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NCCN Policy Summit Explores Challenges in Tissue Allocation

By Jessica K. DeMartino, PhD, Manager, Health Policy Programs, NCCN

On Monday, June 8, 2015, as part of its Oncology Policy Program, the National Comprehensive Cancer Network® (NCCN®) hosted its Policy Summit: Emerging Issues in Tissue Allocation, at the National Press Club in Washington, DC.

The policy summit was held in response to growing issues of concern for many researchers due, in part, to expanding research interests in precision medicine. The increased demand by pharmaceutical and biotech companies for patient tissue specimens collected for clinical care and trials presents clinical, ethical, and legal issues.

The summit commenced with findings from the NCCN Tissue Allocation Work Group, convened in March 2015 to address areas of concern and establish best practices to address emerging issues around tissue allocation. Daniel Sullivan, MD, Moffitt Cancer Center, and Judith Carrithers, JD, MPA, The Sidney Kimmel Comprehensive Cancer Center at Johns Hopkins, presented the findings of the Work Group. Dr. Sullivan highlighted the shared goals of stakeholders, which include high quality samples to serve both diagnostic and research purposes; consistent and standard practices for sample collection, processing, storage and release; and sufficient quantity of tumor sample for all planned uses. Ms. Carrithers emphasized the role of institutional review boards and institutional policies in deciding how tissue gets allocated to different stakeholders. The Tissue Allocation Work Group represented clinicians, pathologists, clinical and translational investigators, industry, patient advocacy groups, and institutional review boards.

Following presentation of the Work Group’s findings, Kenneth Bloom, MD, GE Healthcare, further discussed the need to establish pre-analytic standards. Dr. Bloom highlighted the impact biospecimen quality has on both clinical and research outcomes. He went on to describe the National Biomarker Development Alliance’s efforts to establish pre-analytical standards and work with the College of American Pathologists (CAP) to implement these standards into CAP accreditation.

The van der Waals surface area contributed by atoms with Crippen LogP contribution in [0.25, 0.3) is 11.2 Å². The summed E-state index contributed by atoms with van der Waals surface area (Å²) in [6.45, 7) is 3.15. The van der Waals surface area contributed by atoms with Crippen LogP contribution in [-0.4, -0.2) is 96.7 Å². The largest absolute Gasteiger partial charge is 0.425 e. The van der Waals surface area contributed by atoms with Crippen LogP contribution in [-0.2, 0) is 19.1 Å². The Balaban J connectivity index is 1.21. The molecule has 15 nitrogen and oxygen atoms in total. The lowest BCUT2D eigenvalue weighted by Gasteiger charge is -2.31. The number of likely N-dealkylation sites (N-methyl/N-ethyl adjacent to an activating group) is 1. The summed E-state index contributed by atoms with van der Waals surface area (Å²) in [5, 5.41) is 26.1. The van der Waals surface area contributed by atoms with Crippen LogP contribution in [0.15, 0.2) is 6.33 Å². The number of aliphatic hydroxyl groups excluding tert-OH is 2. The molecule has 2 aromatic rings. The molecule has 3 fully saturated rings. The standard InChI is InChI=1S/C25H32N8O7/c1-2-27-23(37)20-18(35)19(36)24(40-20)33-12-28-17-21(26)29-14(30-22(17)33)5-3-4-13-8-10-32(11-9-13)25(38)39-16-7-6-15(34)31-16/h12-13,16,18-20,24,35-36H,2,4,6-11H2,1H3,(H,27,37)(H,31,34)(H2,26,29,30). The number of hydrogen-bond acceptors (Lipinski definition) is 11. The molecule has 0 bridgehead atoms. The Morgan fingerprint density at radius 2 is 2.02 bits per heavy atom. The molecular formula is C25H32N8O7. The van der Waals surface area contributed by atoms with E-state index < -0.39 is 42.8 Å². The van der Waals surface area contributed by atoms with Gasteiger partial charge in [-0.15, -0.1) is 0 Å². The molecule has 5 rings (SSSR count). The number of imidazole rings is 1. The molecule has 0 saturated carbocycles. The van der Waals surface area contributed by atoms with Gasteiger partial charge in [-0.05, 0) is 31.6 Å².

Tom Flotte, MD, Mayo Clinic Cancer Center, and Veronique Neumeister, MD, Yale School of Medicine, discussed the tissue practices at their respective academic cancer centers. Dr. Flotte focused on the unique features of Mayo Clinic Cancer Center's pathology department and the frozen section laboratory – every sample is frozen, and the well-designed work flow that allows for very high quality pathology work to be completed in a controlled time frame. Dr. Neumeister described the organizational structure of the Yale Pathology Tissue Services and emphasized Yale’s development of tissue microarrays.

Following the expert presentations, the summit featured two roundtable discussions, moderated by Clifford Goodman, PhD, The Lewin Group, the first of which facilitated deliberation about diagnostic, clinical, and research concerns. Panelists for the first roundtable included Carlos Arteaga, MD, American Association for Cancer Research; Phil Branton, MD, College of American Pathologists; Jeffrey W. Clark, MD, Massachusetts General Hospital Cancer Center; Marisa Dolled-Filhart, PhD, Merck; Dr. Flotte; and Roslyn Meyer, PhD, Yale University School of Medicine. Key takeaways from this discussion included the concept that poor quality of biospecimens can hinder innovation, pre-analytic standards are highly desirable for all stakeholders, and cost will be the major hindrance to implementing pre-analytic standards across both community and academic centers.

During the second and final panel discussion, Ms. Carrithers; Anitra Engebretson, Pancreatic Cancer Action Network; Hank Greely, JD, Stanford Law School; and Nadia Haque, PhD, Genentech, analyzed regulatory, policy, ethical, and patient concerns around tissue allocation. The group touched on the informed consent process and whether it is meeting the needs of patients, researchers, or industry partners. The overall consensus was that there is room for improvement. Specimen ownership, intellectual property ownership, and financial benefit of discoveries were all points of discussion for the group.

Recommendations for best practices and standards in tissue allocation, based on findings from the Work Group and policy summit, will be formulated and published as a white paper in JNCCN – Journal of the National Comprehensive Cancer Network in Fall 2015. A full summary of the policy summit will be available in six to eight weeks on

For more information about the NCCN Oncology Policy Program, visit